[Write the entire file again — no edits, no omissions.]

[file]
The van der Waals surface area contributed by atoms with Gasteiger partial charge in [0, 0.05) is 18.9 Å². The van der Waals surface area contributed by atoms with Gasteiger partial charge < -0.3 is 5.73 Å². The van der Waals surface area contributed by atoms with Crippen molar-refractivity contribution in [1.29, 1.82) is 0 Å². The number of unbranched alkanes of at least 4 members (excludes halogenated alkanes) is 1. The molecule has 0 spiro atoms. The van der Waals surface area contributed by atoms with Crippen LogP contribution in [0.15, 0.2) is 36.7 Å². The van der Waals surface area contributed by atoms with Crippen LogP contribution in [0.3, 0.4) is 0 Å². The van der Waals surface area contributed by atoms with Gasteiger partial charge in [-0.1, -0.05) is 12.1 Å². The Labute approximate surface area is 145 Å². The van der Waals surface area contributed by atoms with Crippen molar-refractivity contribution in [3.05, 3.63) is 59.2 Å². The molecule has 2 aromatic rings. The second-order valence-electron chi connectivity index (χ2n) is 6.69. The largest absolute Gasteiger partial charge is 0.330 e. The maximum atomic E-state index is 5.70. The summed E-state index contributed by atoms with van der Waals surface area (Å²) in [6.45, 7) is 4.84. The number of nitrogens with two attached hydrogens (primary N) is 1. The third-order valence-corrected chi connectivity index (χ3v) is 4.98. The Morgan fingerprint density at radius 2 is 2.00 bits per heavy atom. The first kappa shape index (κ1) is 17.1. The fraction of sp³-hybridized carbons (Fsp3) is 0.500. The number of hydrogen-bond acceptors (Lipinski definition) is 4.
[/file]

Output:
The van der Waals surface area contributed by atoms with Gasteiger partial charge in [0, 0.05) is 18.9 Å². The van der Waals surface area contributed by atoms with Gasteiger partial charge < -0.3 is 5.73 Å². The van der Waals surface area contributed by atoms with Crippen molar-refractivity contribution in [1.29, 1.82) is 0 Å². The number of unbranched alkanes of at least 4 members (excludes halogenated alkanes) is 1. The molecule has 0 spiro atoms. The van der Waals surface area contributed by atoms with Crippen LogP contribution in [0.15, 0.2) is 36.7 Å². The van der Waals surface area contributed by atoms with Crippen LogP contribution in [0.3, 0.4) is 0 Å². The van der Waals surface area contributed by atoms with Gasteiger partial charge in [-0.1, -0.05) is 12.1 Å². The Labute approximate surface area is 145 Å². The van der Waals surface area contributed by atoms with Crippen molar-refractivity contribution in [3.05, 3.63) is 59.2 Å². The molecule has 2 aromatic rings. The second-order valence-electron chi connectivity index (χ2n) is 6.69. The largest absolute Gasteiger partial charge is 0.330 e. The maximum atomic E-state index is 5.70. The summed E-state index contributed by atoms with van der Waals surface area (Å²) in [6.45, 7) is 4.84. The number of nitrogens with two attached hydrogens (primary N) is 1. The third-order valence-corrected chi connectivity index (χ3v) is 4.98. The Morgan fingerprint density at radius 2 is 2.00 bits per heavy atom. The first kappa shape index (κ1) is 17.1. The fraction of sp³-hybridized carbons (Fsp3) is 0.500. The number of hydrogen-bond acceptors (Lipinski definition) is 4.